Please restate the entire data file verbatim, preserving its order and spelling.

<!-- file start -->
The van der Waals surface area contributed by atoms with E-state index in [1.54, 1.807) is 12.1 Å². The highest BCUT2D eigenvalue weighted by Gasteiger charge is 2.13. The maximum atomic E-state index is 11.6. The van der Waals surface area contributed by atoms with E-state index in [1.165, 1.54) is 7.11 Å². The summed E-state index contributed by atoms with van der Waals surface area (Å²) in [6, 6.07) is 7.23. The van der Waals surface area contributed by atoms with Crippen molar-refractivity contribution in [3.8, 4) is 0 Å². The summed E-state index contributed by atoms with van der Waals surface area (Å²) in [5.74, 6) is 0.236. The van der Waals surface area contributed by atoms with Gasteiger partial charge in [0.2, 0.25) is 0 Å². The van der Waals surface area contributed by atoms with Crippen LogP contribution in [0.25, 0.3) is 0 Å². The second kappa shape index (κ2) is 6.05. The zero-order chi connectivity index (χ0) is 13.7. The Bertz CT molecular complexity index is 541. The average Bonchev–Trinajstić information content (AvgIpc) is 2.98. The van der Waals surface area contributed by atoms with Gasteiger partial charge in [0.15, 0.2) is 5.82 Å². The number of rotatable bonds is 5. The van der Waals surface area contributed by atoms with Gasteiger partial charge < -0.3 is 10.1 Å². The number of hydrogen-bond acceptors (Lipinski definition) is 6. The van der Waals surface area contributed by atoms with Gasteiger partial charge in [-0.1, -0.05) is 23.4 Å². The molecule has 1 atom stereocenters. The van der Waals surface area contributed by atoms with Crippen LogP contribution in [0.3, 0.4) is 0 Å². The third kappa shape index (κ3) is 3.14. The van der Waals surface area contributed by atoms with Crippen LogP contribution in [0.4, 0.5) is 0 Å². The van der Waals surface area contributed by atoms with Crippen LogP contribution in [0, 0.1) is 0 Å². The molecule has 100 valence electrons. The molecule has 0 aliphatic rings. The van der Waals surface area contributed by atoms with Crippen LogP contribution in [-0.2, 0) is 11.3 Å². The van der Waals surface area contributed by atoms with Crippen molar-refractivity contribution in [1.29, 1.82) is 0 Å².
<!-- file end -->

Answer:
The van der Waals surface area contributed by atoms with E-state index in [1.54, 1.807) is 12.1 Å². The highest BCUT2D eigenvalue weighted by Gasteiger charge is 2.13. The maximum atomic E-state index is 11.6. The van der Waals surface area contributed by atoms with E-state index in [1.165, 1.54) is 7.11 Å². The summed E-state index contributed by atoms with van der Waals surface area (Å²) in [6, 6.07) is 7.23. The van der Waals surface area contributed by atoms with Crippen molar-refractivity contribution in [3.8, 4) is 0 Å². The summed E-state index contributed by atoms with van der Waals surface area (Å²) in [5.74, 6) is 0.236. The van der Waals surface area contributed by atoms with Gasteiger partial charge in [0.2, 0.25) is 0 Å². The van der Waals surface area contributed by atoms with Crippen LogP contribution in [0.25, 0.3) is 0 Å². The second kappa shape index (κ2) is 6.05. The zero-order chi connectivity index (χ0) is 13.7. The Bertz CT molecular complexity index is 541. The average Bonchev–Trinajstić information content (AvgIpc) is 2.98. The van der Waals surface area contributed by atoms with Gasteiger partial charge in [0.15, 0.2) is 5.82 Å². The number of rotatable bonds is 5. The van der Waals surface area contributed by atoms with Gasteiger partial charge < -0.3 is 10.1 Å². The number of hydrogen-bond acceptors (Lipinski definition) is 6. The van der Waals surface area contributed by atoms with Gasteiger partial charge in [-0.1, -0.05) is 23.4 Å². The molecule has 1 atom stereocenters. The van der Waals surface area contributed by atoms with Crippen LogP contribution in [0.3, 0.4) is 0 Å². The third kappa shape index (κ3) is 3.14. The van der Waals surface area contributed by atoms with Crippen LogP contribution in [0.4, 0.5) is 0 Å². The van der Waals surface area contributed by atoms with Crippen LogP contribution in [0, 0.1) is 0 Å². The molecule has 100 valence electrons. The molecule has 0 aliphatic rings. The van der Waals surface area contributed by atoms with Crippen LogP contribution in [-0.2, 0) is 11.3 Å². The van der Waals surface area contributed by atoms with Crippen molar-refractivity contribution in [1.29, 1.82) is 0 Å².